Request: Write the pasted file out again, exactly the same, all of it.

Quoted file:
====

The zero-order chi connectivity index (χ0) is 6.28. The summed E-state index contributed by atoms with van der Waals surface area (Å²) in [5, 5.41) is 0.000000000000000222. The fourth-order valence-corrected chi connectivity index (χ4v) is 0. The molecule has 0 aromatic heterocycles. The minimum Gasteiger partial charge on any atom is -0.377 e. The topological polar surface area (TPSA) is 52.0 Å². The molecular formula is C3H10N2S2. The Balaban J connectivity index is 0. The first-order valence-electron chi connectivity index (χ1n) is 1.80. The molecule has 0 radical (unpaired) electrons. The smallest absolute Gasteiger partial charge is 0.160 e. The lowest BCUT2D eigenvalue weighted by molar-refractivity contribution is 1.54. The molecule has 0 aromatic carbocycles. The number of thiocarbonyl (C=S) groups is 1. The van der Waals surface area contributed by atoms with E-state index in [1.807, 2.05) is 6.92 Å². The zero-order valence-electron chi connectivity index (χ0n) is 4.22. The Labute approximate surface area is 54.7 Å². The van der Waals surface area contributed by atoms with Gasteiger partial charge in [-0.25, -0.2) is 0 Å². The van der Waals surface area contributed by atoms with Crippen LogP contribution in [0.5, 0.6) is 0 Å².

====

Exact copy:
The zero-order chi connectivity index (χ0) is 6.28. The summed E-state index contributed by atoms with van der Waals surface area (Å²) in [5, 5.41) is 0.000000000000000222. The fourth-order valence-corrected chi connectivity index (χ4v) is 0. The molecule has 0 aromatic heterocycles. The minimum Gasteiger partial charge on any atom is -0.377 e. The topological polar surface area (TPSA) is 52.0 Å². The molecular formula is C3H10N2S2. The Balaban J connectivity index is 0. The first-order valence-electron chi connectivity index (χ1n) is 1.80. The molecule has 0 radical (unpaired) electrons. The smallest absolute Gasteiger partial charge is 0.160 e. The lowest BCUT2D eigenvalue weighted by molar-refractivity contribution is 1.54. The molecule has 0 aromatic carbocycles. The number of thiocarbonyl (C=S) groups is 1. The van der Waals surface area contributed by atoms with E-state index in [1.807, 2.05) is 6.92 Å². The zero-order valence-electron chi connectivity index (χ0n) is 4.22. The Labute approximate surface area is 54.7 Å². The van der Waals surface area contributed by atoms with Gasteiger partial charge in [-0.25, -0.2) is 0 Å². The van der Waals surface area contributed by atoms with Crippen LogP contribution in [0.5, 0.6) is 0 Å².